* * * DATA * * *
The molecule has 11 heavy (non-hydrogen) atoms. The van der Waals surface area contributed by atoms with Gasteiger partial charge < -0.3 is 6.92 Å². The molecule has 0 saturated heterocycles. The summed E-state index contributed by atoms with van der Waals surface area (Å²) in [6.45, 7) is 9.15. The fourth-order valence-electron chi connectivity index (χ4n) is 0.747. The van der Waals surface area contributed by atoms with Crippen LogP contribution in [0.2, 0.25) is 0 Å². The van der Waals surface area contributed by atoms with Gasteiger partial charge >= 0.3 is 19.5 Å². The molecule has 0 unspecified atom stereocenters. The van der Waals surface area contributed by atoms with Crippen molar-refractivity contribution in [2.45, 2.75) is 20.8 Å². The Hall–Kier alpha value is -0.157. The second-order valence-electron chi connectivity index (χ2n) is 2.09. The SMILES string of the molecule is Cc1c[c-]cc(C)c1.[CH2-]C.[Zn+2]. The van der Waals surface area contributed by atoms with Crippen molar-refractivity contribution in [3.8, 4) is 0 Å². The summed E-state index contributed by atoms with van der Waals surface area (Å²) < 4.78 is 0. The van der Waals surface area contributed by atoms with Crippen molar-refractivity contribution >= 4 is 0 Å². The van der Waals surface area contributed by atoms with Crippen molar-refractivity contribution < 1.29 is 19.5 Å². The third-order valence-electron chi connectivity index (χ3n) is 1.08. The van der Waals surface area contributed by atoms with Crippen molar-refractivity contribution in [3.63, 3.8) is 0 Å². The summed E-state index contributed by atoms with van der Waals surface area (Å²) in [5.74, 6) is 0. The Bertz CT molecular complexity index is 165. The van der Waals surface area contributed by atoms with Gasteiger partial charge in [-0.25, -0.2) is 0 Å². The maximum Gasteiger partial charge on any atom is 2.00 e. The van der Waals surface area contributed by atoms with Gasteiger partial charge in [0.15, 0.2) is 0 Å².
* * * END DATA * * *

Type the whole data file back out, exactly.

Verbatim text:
The molecule has 11 heavy (non-hydrogen) atoms. The van der Waals surface area contributed by atoms with Gasteiger partial charge < -0.3 is 6.92 Å². The molecule has 0 saturated heterocycles. The summed E-state index contributed by atoms with van der Waals surface area (Å²) in [6.45, 7) is 9.15. The fourth-order valence-electron chi connectivity index (χ4n) is 0.747. The van der Waals surface area contributed by atoms with Crippen LogP contribution in [0.2, 0.25) is 0 Å². The van der Waals surface area contributed by atoms with Gasteiger partial charge >= 0.3 is 19.5 Å². The molecule has 0 unspecified atom stereocenters. The van der Waals surface area contributed by atoms with Crippen molar-refractivity contribution in [2.45, 2.75) is 20.8 Å². The Hall–Kier alpha value is -0.157. The second-order valence-electron chi connectivity index (χ2n) is 2.09. The SMILES string of the molecule is Cc1c[c-]cc(C)c1.[CH2-]C.[Zn+2]. The van der Waals surface area contributed by atoms with Crippen molar-refractivity contribution in [3.8, 4) is 0 Å². The summed E-state index contributed by atoms with van der Waals surface area (Å²) < 4.78 is 0. The van der Waals surface area contributed by atoms with Crippen molar-refractivity contribution >= 4 is 0 Å². The van der Waals surface area contributed by atoms with Crippen molar-refractivity contribution < 1.29 is 19.5 Å². The third-order valence-electron chi connectivity index (χ3n) is 1.08. The van der Waals surface area contributed by atoms with Crippen molar-refractivity contribution in [3.63, 3.8) is 0 Å². The summed E-state index contributed by atoms with van der Waals surface area (Å²) in [5.74, 6) is 0. The Bertz CT molecular complexity index is 165. The van der Waals surface area contributed by atoms with Gasteiger partial charge in [-0.25, -0.2) is 0 Å². The maximum Gasteiger partial charge on any atom is 2.00 e. The van der Waals surface area contributed by atoms with Gasteiger partial charge in [0.15, 0.2) is 0 Å².